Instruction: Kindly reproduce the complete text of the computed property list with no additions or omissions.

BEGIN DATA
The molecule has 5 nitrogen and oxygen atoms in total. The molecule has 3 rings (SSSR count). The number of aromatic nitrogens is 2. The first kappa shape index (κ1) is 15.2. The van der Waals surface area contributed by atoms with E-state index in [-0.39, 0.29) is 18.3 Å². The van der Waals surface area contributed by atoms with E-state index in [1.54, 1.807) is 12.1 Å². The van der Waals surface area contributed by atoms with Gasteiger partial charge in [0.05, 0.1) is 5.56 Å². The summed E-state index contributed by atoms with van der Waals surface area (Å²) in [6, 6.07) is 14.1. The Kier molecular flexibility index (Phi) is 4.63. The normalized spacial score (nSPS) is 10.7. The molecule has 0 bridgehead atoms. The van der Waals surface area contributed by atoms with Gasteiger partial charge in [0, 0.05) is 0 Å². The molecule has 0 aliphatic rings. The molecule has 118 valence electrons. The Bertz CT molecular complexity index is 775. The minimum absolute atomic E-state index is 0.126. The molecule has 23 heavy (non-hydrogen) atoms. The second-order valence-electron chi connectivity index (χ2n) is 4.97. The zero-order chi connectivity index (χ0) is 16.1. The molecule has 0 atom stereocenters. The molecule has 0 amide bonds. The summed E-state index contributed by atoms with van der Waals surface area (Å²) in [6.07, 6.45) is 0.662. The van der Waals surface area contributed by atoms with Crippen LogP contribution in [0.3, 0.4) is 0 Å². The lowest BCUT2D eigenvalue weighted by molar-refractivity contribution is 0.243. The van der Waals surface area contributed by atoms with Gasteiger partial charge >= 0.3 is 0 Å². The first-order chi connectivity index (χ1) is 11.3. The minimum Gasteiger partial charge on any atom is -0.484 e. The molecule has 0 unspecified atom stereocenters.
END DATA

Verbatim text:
The molecule has 5 nitrogen and oxygen atoms in total. The molecule has 3 rings (SSSR count). The number of aromatic nitrogens is 2. The first kappa shape index (κ1) is 15.2. The van der Waals surface area contributed by atoms with E-state index in [-0.39, 0.29) is 18.3 Å². The van der Waals surface area contributed by atoms with E-state index in [1.54, 1.807) is 12.1 Å². The van der Waals surface area contributed by atoms with Gasteiger partial charge in [0.05, 0.1) is 5.56 Å². The summed E-state index contributed by atoms with van der Waals surface area (Å²) in [6, 6.07) is 14.1. The Kier molecular flexibility index (Phi) is 4.63. The normalized spacial score (nSPS) is 10.7. The molecule has 0 bridgehead atoms. The van der Waals surface area contributed by atoms with Gasteiger partial charge in [0, 0.05) is 0 Å². The molecule has 0 aliphatic rings. The molecule has 118 valence electrons. The Bertz CT molecular complexity index is 775. The minimum absolute atomic E-state index is 0.126. The molecule has 23 heavy (non-hydrogen) atoms. The second-order valence-electron chi connectivity index (χ2n) is 4.97. The zero-order chi connectivity index (χ0) is 16.1. The molecule has 0 atom stereocenters. The molecule has 0 amide bonds. The summed E-state index contributed by atoms with van der Waals surface area (Å²) in [6.07, 6.45) is 0.662. The van der Waals surface area contributed by atoms with Crippen LogP contribution in [0.3, 0.4) is 0 Å². The lowest BCUT2D eigenvalue weighted by molar-refractivity contribution is 0.243. The van der Waals surface area contributed by atoms with Gasteiger partial charge >= 0.3 is 0 Å². The first-order chi connectivity index (χ1) is 11.3. The minimum Gasteiger partial charge on any atom is -0.484 e. The molecule has 0 unspecified atom stereocenters.